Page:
Taliban Hold First Talks In Europe Since Afghan Takeover

SMS
Afghan Foreign Minister Amir Khan Muttaqi
Talks with European and U.S. representatives in Norway were expected to cover everything from education to humanitarian aid to greater inclusivity.

The Taliban and western diplomats have begun their first official talks in Europe since they took over control of Afghanistan in August. The closed-door meetings were taking place at a hotel in the snow-capped mountains above the Norwegian capital.

Taliban representatives will be certain to press their demand that nearly $10 billion frozen by the United States and other Western countries be released as Afghanistan faces a precarious humanitarian situation.

“We are requesting them to unfreeze Afghan assets and not punish ordinary Afghans because of the political discourse,” said Taliban delegate Shafiullah Azam on Sunday night. “Because of the starvation, because of the deadly winter, I think it’s time for the international community to support Afghans, not punish them because of their political disputes.”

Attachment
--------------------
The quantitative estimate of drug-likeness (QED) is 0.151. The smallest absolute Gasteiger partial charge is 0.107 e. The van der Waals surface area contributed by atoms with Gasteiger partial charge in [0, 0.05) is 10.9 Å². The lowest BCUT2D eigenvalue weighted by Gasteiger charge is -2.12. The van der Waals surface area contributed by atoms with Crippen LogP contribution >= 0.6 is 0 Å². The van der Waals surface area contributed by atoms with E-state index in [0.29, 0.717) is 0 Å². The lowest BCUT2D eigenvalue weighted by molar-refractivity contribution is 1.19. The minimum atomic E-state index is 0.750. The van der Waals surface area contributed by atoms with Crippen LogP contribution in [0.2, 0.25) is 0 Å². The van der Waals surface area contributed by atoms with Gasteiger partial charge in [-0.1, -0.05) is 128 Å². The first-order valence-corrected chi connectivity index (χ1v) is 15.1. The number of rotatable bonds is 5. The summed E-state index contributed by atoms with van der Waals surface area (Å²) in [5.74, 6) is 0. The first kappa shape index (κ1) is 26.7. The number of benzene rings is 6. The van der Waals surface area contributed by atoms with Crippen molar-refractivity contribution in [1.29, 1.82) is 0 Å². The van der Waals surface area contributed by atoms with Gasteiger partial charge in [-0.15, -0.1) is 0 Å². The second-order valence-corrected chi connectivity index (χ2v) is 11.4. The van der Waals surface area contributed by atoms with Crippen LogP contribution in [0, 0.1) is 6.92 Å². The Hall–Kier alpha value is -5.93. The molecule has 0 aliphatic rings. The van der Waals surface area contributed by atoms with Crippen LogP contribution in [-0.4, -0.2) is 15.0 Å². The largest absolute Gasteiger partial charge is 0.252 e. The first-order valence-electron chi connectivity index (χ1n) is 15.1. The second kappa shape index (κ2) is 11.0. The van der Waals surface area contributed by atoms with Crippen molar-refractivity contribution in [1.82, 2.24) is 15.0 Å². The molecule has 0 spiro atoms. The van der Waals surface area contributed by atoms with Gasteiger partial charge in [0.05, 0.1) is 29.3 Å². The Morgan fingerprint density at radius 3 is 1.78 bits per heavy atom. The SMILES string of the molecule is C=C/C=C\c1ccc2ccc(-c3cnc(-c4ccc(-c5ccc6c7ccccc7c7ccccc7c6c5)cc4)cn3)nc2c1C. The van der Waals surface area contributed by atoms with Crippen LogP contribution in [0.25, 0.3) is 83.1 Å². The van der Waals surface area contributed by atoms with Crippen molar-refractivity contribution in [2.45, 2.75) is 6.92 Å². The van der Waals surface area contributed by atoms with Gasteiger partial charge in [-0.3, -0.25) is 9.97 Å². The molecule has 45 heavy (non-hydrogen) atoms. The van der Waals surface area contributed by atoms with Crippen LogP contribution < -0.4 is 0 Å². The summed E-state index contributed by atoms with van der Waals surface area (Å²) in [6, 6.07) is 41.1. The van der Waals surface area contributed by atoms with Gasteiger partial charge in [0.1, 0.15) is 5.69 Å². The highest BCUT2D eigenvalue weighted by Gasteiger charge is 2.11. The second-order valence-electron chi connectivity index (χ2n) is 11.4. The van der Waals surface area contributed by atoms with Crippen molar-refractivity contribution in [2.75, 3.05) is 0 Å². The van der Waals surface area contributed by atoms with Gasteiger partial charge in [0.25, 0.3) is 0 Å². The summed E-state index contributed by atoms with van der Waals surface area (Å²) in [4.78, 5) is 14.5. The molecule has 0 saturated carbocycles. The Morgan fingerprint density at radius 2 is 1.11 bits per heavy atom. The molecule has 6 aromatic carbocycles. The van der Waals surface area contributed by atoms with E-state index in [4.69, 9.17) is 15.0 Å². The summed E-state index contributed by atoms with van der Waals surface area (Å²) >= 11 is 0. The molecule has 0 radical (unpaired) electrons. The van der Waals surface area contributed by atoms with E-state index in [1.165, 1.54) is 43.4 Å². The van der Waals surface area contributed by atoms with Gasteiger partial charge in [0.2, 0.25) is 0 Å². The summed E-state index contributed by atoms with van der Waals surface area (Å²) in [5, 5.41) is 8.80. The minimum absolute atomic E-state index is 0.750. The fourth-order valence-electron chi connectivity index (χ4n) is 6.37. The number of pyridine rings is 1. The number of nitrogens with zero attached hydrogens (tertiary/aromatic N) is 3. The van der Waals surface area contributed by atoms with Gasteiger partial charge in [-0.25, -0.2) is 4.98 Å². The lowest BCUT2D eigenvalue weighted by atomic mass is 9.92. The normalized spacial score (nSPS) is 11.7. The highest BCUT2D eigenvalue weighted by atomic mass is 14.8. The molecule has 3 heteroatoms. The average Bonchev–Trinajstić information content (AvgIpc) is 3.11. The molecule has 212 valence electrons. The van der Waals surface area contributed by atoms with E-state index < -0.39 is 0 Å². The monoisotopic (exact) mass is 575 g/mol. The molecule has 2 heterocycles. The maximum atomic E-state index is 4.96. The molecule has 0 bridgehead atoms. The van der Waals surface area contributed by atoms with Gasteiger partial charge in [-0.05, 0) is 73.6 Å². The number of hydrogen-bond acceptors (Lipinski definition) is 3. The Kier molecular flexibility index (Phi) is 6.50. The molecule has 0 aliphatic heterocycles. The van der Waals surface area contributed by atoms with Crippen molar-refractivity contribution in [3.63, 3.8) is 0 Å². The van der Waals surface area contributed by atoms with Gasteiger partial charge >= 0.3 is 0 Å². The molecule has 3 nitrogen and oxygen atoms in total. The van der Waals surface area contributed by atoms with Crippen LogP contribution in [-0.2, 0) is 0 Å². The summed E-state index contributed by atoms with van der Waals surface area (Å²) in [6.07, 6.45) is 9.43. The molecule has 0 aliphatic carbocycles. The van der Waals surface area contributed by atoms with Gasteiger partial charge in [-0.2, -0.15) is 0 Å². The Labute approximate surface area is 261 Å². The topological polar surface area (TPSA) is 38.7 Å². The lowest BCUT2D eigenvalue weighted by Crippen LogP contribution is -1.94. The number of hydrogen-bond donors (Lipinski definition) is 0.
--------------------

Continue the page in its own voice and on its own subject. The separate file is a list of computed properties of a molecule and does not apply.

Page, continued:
Ahead of the talks, western diplomats met with Afghan women’s rights activists and human rights defenders to about their demands and assessment of the current situation on the ground. The meeting was attended by representatives of the EU, the U.S., Britain, France, Italy and hosts Norway.

The talks come at a crucial time for Afghanistan as freezing temperatures are compounding misery from the downward spiral that has come with the fall of the U.S.-backed government and the Taliban takeover.

Aid groups and international agencies estimate about 23 million people, more than half the country, face severe hunger and nearly 9 million are on the brink of starvation. People have resorted to selling possessions to buy food, burning furniture for warmth and even selling their children. The United Nations has managed to provide some liquidity and allowed the Taliban administration to pay for imports, including electricity.

Additional reporting by The Associated Press.